SAN DIEGO –
More than 70 medical professionals participated in-person and virtually in the Fleet Health Integration Panel (FHIP), Oct. 11-14, at U.S. 3rd Fleet Headquarters.
The biannual medical panel identifies gaps in readiness, standardizes practices and organizes the delivery of capabilities to the full spectrum of naval, joint and combined operations.
“The goal of the FHIP is to ensure Navy medicine’s resources are aligned with the fleet priorities and integrated across naval forces,” said Capt. Reginald Ewing, U.S. Fleet Forces Surgeon and co-chair of the panel, “integrating in a support role with combatant commanders, rather than acting independently from them.”
According to Capt. Jeffrey Bitterman, U.S. Pacific Fleet Surgeon and panel co-chair, the panel has worked to make positive changes to medical care and capability fleet wide. He said the FHIP is a medical governing body that’s designed to advise the Surgeon General of the Navy and line commanders on requirements and gaps and areas where Navy medicine can support the fleet.
“What we’re trying to deliver to Sailors in the fleet is the necessary personnel, equipment and training to provide quality medical care and required capability that meets the operational needs of the fleet and supports the warfighter,” said Bitterman.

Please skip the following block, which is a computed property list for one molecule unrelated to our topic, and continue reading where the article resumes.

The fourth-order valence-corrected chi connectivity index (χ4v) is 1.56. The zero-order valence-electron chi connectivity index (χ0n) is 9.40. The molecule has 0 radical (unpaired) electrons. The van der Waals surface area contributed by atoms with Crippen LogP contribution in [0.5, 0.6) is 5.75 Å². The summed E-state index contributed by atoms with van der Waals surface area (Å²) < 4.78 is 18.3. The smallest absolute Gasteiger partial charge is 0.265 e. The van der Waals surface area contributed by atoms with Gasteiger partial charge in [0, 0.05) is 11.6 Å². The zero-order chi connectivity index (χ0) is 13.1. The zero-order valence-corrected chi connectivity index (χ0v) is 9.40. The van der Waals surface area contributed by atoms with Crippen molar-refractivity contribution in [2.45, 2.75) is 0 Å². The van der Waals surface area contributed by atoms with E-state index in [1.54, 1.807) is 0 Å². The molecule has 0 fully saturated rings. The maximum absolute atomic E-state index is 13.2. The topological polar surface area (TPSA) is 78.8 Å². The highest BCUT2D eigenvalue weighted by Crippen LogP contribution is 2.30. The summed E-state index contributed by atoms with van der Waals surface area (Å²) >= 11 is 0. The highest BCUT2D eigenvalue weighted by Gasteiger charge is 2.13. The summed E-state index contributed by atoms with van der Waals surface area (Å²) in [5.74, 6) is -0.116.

Previous initiatives coming out of the panel include developing and improving the Maritime Blood Strategy, incorporating the Fleet Medical Readiness Report to track progress on readiness gaps, and establishing the Quality and Safety Initiative that allows standardized movement of patients both inside and outside the continental United States.
“I’m really excited to be a part of this team,” said Bitterman. “My charge to the FHIP is that we continue to stay energized to get after these problem sets because they’re complex and it requires a one-Navy medicine approach; we all have to work together. It’s a great time to be a part of the Navy medicine team to get after these challenges and be a part of the solution going forward.”
The panel allows an opportunity for medical professionals to review current data in a group setting, discuss the progress that has been made and work together to find common solutions to issues facing Navy medicine and the Fleet.